CHARITABLE GIVING STRATEGIES UNDER NEW TAX LAW
The Tax Cuts and Jobs Act will apply to taxpayers starting in 2018. With the increase in standard deduction and estate tax exemption, many of our typical tax strategies are evolving. According to the Tax Policy Center’s latest estimate, this tax legislation could reduce charitable giving up to $20 billion just in 2018. The following are a few suggestions to continue contributing to your favorite charity while still maximizing your tax benefit under the new law.
Give More – No, Seriously
Starting next year, donors should consider giving twice as much to charities in one year, even if that means giving nothing the following year. Giving more in a single year will make it worth itemizing your deductions that year and give you the most long-term tax savings. Furthermore, the tax law increases the maximum taxpayers can donate to charities in cash, raising the limit to 60% of adjusted gross income from the current 50%.
So how can someone gain the tax benefit of “bunching” several years’ worth of charitable gifts into one year, but not affect the charity who relies on constant, annual giving? Enter the donor advised fund…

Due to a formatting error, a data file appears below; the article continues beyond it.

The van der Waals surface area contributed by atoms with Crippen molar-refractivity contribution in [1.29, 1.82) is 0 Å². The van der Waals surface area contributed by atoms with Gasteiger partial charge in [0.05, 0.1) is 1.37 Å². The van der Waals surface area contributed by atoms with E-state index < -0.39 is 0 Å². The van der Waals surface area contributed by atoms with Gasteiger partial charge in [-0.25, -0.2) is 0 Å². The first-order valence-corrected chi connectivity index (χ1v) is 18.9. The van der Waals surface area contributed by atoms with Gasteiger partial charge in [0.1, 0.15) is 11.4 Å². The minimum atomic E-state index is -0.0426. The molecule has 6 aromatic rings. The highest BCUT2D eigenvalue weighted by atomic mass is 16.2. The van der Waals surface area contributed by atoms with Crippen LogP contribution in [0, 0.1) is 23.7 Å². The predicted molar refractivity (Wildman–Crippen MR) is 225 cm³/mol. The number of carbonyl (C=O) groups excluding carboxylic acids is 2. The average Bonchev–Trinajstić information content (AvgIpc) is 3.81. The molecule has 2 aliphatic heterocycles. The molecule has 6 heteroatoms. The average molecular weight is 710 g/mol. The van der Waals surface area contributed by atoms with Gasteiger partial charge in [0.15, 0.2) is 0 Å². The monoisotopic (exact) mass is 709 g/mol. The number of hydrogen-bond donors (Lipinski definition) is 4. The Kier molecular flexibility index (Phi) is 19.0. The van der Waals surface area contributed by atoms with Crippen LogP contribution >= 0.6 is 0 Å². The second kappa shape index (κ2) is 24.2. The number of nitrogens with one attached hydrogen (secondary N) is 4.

Donor Advised Funds
Taxpayers can add assets such as cash or stocks to a donor advised fund whenever they want (this is where you get your deduction), then decide later exactly which charities will receive the money and when they will receive it. Donor Advised Funds are also a good way to unload appreciated securities without paying capital-gains taxes while also getting to deduct the full current value of those securities from taxable income that year.Click For Sound
Qualified Charitable Distributions
This isn’t new, but the benefit was unaffected by the tax law and it’s still a great option for seniors to avoid taxable income from their required minimum distributions. The QCD allows people aged 70½ and older to rollover up to $100,000 from retirement accounts to the charity of their choice. The money is subtracted from taxable income, which alleviates some tax burden.